There is often misunderstanding as to what OSHA regulates in a dental facility. OSHA, in fact, is concerned with only one thing—the safety of employees. OSHA, which is an acronym for the Occupational Safety and Health Administration, was formed through an act of Congress and its requirements are federal law. OSHA is concerned with all hazards that may be found in a dental office including those from the chemicals/materials we use daily.
The Globally Harmonized System for Hazard Communication
The newest OSHA regulation that is concerned with chemical safety is the Globally Harmonized System for Hazard Communication (GHS). The GHS, as the name implies, is a way of communicating chemical safety hazards in a consistent manner throughout the world.
This new system utilizes Safety Data Sheets (SDS) and labeling that will be identical for the same chemical no matter if it was manufactured in Europe, Asia or North America. This will not only enhance the protection of both people and the environment, but will facilitate international trade. For example—in the dental industry, many products come from the United States, Japan and Germany. Once GHS is fully enacted, health care workers will see the same type of product labels and SDS on all of the products they purchase—no matter what the country of origin.
OSHA has decided to do a gradual phase-in, which will make implementation of these new regulations much easier. The compliance dates are as follows:
1. Employers/End Users
- Currently-Train employees on new labels and SDS
- June 1, 2016 -Update labels, complete training and fully implement a GHS compliant hazard communication program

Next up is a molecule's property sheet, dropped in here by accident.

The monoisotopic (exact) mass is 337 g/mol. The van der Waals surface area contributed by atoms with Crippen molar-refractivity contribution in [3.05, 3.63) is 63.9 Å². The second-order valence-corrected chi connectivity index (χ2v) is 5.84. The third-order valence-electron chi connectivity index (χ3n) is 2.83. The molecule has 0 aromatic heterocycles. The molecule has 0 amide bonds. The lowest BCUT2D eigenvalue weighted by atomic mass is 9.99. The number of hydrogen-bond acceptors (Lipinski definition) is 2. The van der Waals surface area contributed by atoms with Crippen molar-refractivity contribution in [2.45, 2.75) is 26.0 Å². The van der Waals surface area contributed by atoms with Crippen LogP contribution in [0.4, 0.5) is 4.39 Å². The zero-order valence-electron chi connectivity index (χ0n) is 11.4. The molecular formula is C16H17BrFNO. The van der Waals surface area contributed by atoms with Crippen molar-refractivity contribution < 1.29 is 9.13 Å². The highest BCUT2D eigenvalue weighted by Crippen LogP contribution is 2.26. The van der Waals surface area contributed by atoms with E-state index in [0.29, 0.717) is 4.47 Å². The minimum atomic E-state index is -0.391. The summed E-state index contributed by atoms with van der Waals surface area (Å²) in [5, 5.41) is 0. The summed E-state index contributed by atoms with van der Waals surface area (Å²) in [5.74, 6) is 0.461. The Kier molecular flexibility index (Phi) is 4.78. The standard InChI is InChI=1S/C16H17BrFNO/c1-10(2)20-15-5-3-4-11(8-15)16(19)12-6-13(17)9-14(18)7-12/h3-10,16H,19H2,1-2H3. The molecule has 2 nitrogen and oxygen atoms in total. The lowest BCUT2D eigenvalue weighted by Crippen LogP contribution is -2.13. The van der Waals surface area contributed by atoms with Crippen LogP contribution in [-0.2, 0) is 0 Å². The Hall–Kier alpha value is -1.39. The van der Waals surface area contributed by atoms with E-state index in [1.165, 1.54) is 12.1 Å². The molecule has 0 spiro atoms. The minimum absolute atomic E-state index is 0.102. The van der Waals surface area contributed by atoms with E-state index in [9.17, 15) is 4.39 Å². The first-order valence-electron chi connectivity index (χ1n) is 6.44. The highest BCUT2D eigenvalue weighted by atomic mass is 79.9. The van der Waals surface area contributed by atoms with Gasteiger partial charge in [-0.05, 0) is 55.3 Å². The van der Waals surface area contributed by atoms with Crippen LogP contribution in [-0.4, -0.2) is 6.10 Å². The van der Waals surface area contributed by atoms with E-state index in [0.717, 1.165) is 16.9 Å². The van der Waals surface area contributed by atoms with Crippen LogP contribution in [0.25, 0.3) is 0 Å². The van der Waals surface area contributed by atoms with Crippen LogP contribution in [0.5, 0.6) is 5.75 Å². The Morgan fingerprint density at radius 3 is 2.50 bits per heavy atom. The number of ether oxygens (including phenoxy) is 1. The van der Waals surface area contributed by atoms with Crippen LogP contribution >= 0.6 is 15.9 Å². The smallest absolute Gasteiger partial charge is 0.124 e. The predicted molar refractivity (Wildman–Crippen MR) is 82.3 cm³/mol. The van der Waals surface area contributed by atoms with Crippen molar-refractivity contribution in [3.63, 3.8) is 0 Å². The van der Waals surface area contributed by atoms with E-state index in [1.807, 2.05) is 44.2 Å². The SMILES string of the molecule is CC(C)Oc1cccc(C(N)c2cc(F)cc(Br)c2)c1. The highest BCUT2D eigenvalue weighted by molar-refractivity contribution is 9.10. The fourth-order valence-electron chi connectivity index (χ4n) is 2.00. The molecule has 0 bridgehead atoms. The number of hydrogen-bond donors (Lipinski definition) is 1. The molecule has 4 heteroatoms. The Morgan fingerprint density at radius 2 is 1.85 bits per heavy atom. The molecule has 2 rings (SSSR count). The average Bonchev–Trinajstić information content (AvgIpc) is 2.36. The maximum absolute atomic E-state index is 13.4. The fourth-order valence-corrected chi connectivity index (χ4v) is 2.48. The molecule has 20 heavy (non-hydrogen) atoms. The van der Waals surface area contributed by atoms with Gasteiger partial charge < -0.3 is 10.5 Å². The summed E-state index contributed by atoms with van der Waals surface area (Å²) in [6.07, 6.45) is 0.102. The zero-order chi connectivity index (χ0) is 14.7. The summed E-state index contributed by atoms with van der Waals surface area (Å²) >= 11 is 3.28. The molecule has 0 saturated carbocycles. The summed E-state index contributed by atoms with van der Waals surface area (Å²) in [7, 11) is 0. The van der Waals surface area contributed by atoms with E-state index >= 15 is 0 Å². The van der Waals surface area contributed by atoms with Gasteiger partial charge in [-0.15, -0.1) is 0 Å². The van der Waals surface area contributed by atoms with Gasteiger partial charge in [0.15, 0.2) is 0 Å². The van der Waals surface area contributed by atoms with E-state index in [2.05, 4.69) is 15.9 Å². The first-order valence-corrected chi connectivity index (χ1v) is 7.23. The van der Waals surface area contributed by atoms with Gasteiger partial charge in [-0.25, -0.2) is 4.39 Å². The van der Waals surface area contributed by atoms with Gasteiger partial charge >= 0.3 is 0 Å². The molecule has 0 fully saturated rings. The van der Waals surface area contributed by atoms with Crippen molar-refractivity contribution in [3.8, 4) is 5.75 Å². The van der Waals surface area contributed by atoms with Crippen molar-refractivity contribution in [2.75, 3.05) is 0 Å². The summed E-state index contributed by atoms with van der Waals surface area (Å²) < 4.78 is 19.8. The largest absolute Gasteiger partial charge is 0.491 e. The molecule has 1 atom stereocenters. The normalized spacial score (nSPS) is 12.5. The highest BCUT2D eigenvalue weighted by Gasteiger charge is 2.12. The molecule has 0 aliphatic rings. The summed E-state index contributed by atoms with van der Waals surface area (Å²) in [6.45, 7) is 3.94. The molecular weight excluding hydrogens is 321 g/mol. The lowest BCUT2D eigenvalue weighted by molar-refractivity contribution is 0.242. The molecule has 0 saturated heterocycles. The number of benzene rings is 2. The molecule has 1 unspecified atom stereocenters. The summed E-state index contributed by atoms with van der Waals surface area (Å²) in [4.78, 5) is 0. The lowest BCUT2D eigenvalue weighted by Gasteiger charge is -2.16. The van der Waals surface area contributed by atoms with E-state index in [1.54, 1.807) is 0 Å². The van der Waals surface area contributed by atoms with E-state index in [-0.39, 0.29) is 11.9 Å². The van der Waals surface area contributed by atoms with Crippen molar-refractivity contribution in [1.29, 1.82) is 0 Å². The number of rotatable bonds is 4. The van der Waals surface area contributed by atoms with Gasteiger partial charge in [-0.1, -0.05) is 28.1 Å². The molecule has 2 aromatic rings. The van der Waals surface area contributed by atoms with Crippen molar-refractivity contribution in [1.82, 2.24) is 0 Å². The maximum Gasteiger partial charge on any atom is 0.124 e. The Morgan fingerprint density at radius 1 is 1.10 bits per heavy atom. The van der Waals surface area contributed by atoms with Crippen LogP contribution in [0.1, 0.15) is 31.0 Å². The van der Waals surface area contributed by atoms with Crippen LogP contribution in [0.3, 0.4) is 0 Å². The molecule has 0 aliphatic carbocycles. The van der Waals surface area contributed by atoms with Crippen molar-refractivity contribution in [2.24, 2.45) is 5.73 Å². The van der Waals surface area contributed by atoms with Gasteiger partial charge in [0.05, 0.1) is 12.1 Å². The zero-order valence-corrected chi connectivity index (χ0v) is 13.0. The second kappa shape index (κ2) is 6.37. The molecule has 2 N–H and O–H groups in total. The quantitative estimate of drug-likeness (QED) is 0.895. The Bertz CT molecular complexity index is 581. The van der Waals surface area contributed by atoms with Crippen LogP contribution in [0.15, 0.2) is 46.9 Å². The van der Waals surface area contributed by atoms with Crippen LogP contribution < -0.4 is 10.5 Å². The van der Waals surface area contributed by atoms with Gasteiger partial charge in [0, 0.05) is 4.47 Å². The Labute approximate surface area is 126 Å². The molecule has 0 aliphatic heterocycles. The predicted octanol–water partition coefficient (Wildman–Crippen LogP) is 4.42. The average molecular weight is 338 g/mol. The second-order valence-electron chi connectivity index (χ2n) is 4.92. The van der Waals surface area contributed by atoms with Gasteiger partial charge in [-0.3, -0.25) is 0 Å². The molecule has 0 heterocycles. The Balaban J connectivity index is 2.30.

2. Chemical Manufacturers, distributors and importers
- June 1, 2015 – Must comply with all provisions of GHS but may still ship the inventory they still have under the old system
- December 1, 2015 – All products shipped must be follow GHS protocol
Now is the time for all dental offices to begin GHS implementation. Start by training your staff on its requirements and develop a plan for full implementation by June 1, 2016.
8 thoughts on “New OSHA Requirement for the Dental Office”
Deadline is 2016 not 2015 June 1st? Also DOES everything have to be labeled – small/larger even smaller :). Cost of labeling any suggestions ? Any in house labeling ? Such an expense !
Dental office labeling includes what? DO we have to label every hazard with a new GHS label?
Do we have to label secondary containers?
Hi Pat, you can refer to our reply below for more detailed information! We would suggest using only the new GHS compliant labels that are available from your Patterson Dental representative! Please let us know if we can clarify anything else. Thanks!
Hi Lu! Everything that is not in its original container (this would be called a secondary container) must be labelled. Since most items are still in their original containers with the manufacturers labels on them, this job is actually quite easy! This would normally mean that plaster/stone bins, cold sterile tubs, bottles of disinfectant, syringes of bleach, developer fixer containers, handpiece lube stations, tray cleaners, ultrasonic cleaners and instrument pre-soak tubs are all that need to be labelled. For small items like syringes of bleach, consider using “batch” labeling. This simply means that the tub, or cabinet shelf they are stored on/in is labelled rather than each individual item. These labels are available from your Patterson Dental representative.
What is batch labeling??
Does dental stone/plaster have to have a label because it is out of the original box ?
Since we have to keep MSDS/SDS sheets for 30 years do we have to keep the old ones and the new replacement sheet? Do you have a list of products that we have to have SDS for? A lot of questions I know.
I have a question about Sterilization, would stamping the sterilization pouches before sterilizing with the current date and writing with a permanent marker the no. of the autoclave be better, or should we stamp and label after sterilizing the pouches?
Hi Gregory! Thank you so much for stopping by OffTheCusp, and for reaching out with this question! It is recommended to stamp the pouches after sterilization! Here is some additional information from OSAP that dives into a bit more detail 🙂 https://www.osap.org/page/FAQIP20163/FAQ—Instrument-Processing—2016.htm
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